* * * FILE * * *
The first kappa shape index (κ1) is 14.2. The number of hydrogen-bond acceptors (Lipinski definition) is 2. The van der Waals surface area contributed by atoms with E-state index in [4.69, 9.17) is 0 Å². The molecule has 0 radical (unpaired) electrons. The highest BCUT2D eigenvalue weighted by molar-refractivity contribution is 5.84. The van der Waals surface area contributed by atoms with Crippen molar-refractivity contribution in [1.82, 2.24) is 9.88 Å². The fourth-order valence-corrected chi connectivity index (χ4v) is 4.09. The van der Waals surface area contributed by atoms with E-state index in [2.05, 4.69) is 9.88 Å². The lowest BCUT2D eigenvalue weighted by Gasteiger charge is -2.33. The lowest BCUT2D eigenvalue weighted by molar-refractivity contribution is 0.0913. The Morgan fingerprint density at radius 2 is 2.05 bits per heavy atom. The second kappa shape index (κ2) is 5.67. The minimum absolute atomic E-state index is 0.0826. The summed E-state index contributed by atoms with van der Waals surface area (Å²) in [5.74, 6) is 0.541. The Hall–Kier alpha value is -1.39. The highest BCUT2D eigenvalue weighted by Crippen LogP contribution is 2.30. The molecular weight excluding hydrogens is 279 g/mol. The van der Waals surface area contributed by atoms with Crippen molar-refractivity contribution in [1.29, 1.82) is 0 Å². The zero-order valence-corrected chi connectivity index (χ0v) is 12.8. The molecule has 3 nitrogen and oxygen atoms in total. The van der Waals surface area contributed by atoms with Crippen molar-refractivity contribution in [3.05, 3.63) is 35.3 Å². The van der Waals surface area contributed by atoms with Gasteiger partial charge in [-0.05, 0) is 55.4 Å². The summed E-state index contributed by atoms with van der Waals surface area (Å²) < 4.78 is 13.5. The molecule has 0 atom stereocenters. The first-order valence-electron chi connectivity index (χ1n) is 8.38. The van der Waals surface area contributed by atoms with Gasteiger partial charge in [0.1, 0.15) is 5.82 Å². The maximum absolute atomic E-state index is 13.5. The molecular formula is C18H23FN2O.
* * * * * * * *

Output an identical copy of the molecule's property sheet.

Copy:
The first kappa shape index (κ1) is 14.2. The number of hydrogen-bond acceptors (Lipinski definition) is 2. The van der Waals surface area contributed by atoms with E-state index in [4.69, 9.17) is 0 Å². The molecule has 0 radical (unpaired) electrons. The highest BCUT2D eigenvalue weighted by molar-refractivity contribution is 5.84. The van der Waals surface area contributed by atoms with Crippen molar-refractivity contribution in [1.82, 2.24) is 9.88 Å². The fourth-order valence-corrected chi connectivity index (χ4v) is 4.09. The van der Waals surface area contributed by atoms with E-state index in [2.05, 4.69) is 9.88 Å². The lowest BCUT2D eigenvalue weighted by Gasteiger charge is -2.33. The lowest BCUT2D eigenvalue weighted by molar-refractivity contribution is 0.0913. The Morgan fingerprint density at radius 2 is 2.05 bits per heavy atom. The second kappa shape index (κ2) is 5.67. The minimum absolute atomic E-state index is 0.0826. The summed E-state index contributed by atoms with van der Waals surface area (Å²) in [5.74, 6) is 0.541. The Hall–Kier alpha value is -1.39. The highest BCUT2D eigenvalue weighted by Crippen LogP contribution is 2.30. The molecular weight excluding hydrogens is 279 g/mol. The van der Waals surface area contributed by atoms with Crippen molar-refractivity contribution in [1.29, 1.82) is 0 Å². The zero-order valence-corrected chi connectivity index (χ0v) is 12.8. The molecule has 3 nitrogen and oxygen atoms in total. The van der Waals surface area contributed by atoms with Crippen molar-refractivity contribution in [3.05, 3.63) is 35.3 Å². The van der Waals surface area contributed by atoms with Gasteiger partial charge in [-0.05, 0) is 55.4 Å². The summed E-state index contributed by atoms with van der Waals surface area (Å²) < 4.78 is 13.5. The molecule has 0 atom stereocenters. The first-order valence-electron chi connectivity index (χ1n) is 8.38. The van der Waals surface area contributed by atoms with Gasteiger partial charge in [0.1, 0.15) is 5.82 Å². The maximum absolute atomic E-state index is 13.5. The molecular formula is C18H23FN2O.